It seems silly that you’re asking this after the interviews. But you should ask this anyway to confirm that you are signing up for the same responsibilities that were advertised and discussed to you in the interview.
It’s not uncommon for employees to experience scope creep, a situation where tasks keep adding up to what was originally agreed upon. If this happens, you’ll be overworked, underpaid, and itching to leave your new job.
You can also ask for a copy of your job description and responsibilities so you have everything on paper.
13. What’s the Onboarding Process Like?
Onboarding is the process in which new applicants are taught about the company’s background and goals, as well as the skills they need to be productive team members.
An employer’s onboarding process varies greatly, from a week long shadow session with a colleague, to a month long program that combines classroom training and on-the-job training. The length of the onboarding program also affects how soon your boss expects you to show results.
14. What Are the Goals of This Job? How Will You Measure My Success?
Clarify the output your boss expects, and the metrics that will be used to gauge your performance.
Big companies often have established key performance indicators (KPIs) in place, but if you’re working for a small company or startup, you may need to discuss to create these metrics with your manager.
Another thing to consider is the frequency and timing of performance reviews. Will it be done on a monthly, quarterly, or yearly basis?
15. What Will My Schedule Be?
Even if you’re not paid by the hour, the length of your work week still affects your income.
Let’s say your salary is $50,000 a year. If you only work 40 hours a week, you’ll earn about $24 per hour. If you often stay late without overtime pay, your hourly earnings will drop.
This kind of schedule is common for some jobs, and in some cases they are compensated for it with a bigger base pay or more vacation days. Is that the case with your new job?
Your future boss may not tell you the whole truth, so as not to scare you off from accepting the job. So try to ask your future colleagues as well.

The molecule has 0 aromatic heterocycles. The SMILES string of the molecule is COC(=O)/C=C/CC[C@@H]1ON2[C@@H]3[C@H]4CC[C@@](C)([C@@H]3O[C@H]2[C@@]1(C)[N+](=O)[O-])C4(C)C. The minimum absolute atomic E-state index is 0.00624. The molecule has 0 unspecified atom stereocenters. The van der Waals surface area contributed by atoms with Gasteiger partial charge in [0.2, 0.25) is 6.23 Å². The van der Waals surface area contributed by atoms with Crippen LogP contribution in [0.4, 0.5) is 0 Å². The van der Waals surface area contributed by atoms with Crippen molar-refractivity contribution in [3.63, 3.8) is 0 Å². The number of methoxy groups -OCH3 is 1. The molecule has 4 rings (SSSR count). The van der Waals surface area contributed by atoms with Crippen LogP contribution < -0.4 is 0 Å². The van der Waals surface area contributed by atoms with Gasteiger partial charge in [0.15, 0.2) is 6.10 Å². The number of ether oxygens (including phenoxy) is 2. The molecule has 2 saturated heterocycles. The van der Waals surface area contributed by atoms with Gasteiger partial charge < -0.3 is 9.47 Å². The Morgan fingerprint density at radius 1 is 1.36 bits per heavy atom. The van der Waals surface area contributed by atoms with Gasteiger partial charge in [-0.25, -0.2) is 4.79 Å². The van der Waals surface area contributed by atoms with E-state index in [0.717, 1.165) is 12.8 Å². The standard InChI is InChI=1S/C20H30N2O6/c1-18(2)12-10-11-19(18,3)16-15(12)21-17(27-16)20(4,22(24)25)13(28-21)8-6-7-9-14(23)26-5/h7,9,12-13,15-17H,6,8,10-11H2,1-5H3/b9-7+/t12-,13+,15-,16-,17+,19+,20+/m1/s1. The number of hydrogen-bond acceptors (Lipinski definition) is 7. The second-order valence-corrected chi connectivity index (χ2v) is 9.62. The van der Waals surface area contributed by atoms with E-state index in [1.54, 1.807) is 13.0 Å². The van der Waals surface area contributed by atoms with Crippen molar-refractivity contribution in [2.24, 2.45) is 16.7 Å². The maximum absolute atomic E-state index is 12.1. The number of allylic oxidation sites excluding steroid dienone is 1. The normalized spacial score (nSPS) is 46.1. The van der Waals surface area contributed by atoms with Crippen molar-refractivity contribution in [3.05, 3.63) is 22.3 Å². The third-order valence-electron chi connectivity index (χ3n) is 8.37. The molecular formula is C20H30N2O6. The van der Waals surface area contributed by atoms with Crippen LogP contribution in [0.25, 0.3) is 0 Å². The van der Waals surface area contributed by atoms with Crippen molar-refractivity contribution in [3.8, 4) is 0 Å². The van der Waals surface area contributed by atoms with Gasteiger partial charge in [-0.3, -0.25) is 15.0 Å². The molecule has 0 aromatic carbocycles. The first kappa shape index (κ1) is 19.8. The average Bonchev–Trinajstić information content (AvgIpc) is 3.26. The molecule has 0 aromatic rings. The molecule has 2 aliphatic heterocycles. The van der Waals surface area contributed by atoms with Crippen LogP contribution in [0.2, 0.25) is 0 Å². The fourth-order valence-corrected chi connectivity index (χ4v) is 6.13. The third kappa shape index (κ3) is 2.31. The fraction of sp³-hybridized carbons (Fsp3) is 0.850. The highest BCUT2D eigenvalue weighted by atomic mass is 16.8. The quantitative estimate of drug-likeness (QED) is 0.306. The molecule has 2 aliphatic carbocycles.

16. What Are Your Expectations in How We Communicate?
A Telecommunications Engineer is always on call, in case one of their company’s clients experiences a problem with their system. Depending on their service level agreements, if a call comes in at 2 AM, they have to answer it and troubleshoot the problem. In some cases, they have to go to the site themselves, or send someone to fix it. It’s the same for doctors and other time-sensitive jobs.
Unfortunately, round the clock communication isn’t limited to these jobs. In some cases, it depends on how workaholic your boss is. It’s better to know this early, before your future boss calls you at 1 AM to confirm your attendance at a 4 AM meeting.
It’s not just after midnight phone calls you should be worried about. Ask how you’re expected to answer texts and emails after hours, and on weekends.
Taking a break from work is a vital part of work-life balance.
17. What Opportunities Are Available for Professional Growth?
You might’ve left your previous job because you’re not happy with the career development opportunities available.
If that’s your reason for moving, can your new employer give you the opportunities you’re looking for?
Look for the company’s organization chart. Where does your position fit in that chart? Does it have room to grow or is it a dead end job?
If there’s room to grow, does someone have to resign before you get promoted? Or are there jobs that allow for lateral movement, like transferring to a different department or team? Lateral promotions may not always come with a salary increase, but it can broaden your skills and network within the company.
Are you afraid your future boss and HR manager will think you’re too picky? Don’t be.
Knowing the questions to ask an employer before accepting a job offer just shows you’re confident of your value as an employee. If they don’t see it that way, you should think twice about working with people that shun intelligent questioning.